Wes Moore, a Johns Hopkins graduate, Rhodes Scholar, and former White House Fellow; a Wall Street executive, Afghanistan veteran, and social entrepreneur, presents his latest book — a second memoir — exploring the path to finding meaningful work and transcending "ordinary." (Wes Moore © Amun Ankhra)
Moore, who grew up poor in Baltimore and the Bronx, chronicles his childhood in his first memoir, "The Other Wes Moore." The book also contrasts Moore’s life trajectory with another young man by the very same name, who follows a very different path and ends up serving a life sentence in prison for felony murder.
Through anecdotes and thoughtful analysis, Moore examines how environment shapes your path and contributes to your destiny, but "the other Wes Moore" helps him to see how it is often expectations, more than environments, that really make the difference. Others' expectations of us, whether high or low, morph into our expectations of ourselves, and that in turn informs our attitudes and achievements. Moore says, "I honestly think that the most dangerous gap we have in our society is the expectation gap. We expect different things from different people, and that's amazingly dangerous."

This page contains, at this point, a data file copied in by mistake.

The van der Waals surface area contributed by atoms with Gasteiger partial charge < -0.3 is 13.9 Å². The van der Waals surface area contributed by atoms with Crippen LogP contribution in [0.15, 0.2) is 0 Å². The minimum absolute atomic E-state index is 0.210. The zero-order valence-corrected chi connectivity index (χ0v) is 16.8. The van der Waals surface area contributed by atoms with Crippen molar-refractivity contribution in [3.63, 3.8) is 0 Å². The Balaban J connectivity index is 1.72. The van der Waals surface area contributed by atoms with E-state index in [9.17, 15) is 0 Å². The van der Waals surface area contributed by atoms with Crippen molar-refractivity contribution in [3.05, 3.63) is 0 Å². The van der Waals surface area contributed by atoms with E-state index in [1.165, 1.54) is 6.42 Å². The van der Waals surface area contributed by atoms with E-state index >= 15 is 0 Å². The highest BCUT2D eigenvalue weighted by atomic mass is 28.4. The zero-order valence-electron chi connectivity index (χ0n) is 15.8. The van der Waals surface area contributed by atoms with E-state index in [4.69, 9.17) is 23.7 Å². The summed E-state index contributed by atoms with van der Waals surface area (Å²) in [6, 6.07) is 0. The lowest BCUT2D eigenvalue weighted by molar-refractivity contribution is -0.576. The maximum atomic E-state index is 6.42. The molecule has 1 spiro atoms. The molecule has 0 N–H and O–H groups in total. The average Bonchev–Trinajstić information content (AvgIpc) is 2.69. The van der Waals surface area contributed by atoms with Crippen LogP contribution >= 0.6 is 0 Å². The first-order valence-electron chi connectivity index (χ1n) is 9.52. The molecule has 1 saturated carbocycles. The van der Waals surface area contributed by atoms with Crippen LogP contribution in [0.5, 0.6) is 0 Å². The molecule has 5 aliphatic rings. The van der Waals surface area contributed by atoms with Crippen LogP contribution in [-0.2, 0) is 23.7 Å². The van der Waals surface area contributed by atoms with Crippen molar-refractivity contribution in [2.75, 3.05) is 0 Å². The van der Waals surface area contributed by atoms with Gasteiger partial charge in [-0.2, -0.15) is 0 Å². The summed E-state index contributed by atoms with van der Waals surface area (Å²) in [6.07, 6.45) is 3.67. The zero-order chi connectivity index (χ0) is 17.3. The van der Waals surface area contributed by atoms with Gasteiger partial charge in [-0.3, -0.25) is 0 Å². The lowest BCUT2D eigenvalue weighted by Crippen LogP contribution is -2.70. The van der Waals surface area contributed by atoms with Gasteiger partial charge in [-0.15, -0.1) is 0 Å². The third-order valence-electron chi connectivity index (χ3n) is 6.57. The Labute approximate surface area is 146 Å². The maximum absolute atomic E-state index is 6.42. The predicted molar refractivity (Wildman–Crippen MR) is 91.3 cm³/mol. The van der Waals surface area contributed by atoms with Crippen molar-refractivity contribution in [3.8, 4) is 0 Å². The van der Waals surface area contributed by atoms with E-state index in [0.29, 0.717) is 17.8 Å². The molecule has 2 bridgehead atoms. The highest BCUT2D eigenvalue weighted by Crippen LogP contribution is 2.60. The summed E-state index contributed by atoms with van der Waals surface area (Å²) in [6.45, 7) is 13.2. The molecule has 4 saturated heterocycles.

In "The Work," Moore chronicles his life after college, starting with his experience overseas as a Rhodes Scholar, and carrying through to other major career decisions and life moments. Not surprisingly, Moore's time as a paratrooper in the U.S. Army in Afghanistan was especially pivotal. He describes surviving a firefight and how it made him ask himself important questions in a way he had not before: "When you find yourself clutching on to life like it’s the only thing that matters — because suddenly you realize it is — you start to ask other questions too. Why does my life matter?"
This essential question, Moore says, "hit me and wouldn’t let me go. Eventually I started to piece together the lessons of my own life and the lives of the people who inspired me most, and I started to answer it."
One of the most significant people in Moore's life was his grandfather, whom he describes as a man who "carried [him] through [his] childhood and teen years and into adulthood." In his personal exploration, Moore returned to his grandfather’s lessons, gifted through a life lived humbly, confidently, and purposefully. Moore found his answer in his grandfather's own fundamental question: "Who will you fight for and stand with — shoulder to shoulder — when it's not easy or popular or convenient? Who will you stand with when it might just be you two because it’s the right thing to do?"
Moore counsels that "finding your work, and finding where your greatest joys and passions overlap with the world’s greatest needs" will lead you to your greatest joy and your greatest sense of understanding your place. He quotes the theologian Howard Thurman, who said, "Don't ask what the world needs. Ask what makes you come alive, and go do it. Because what the world needs is more people who come alive."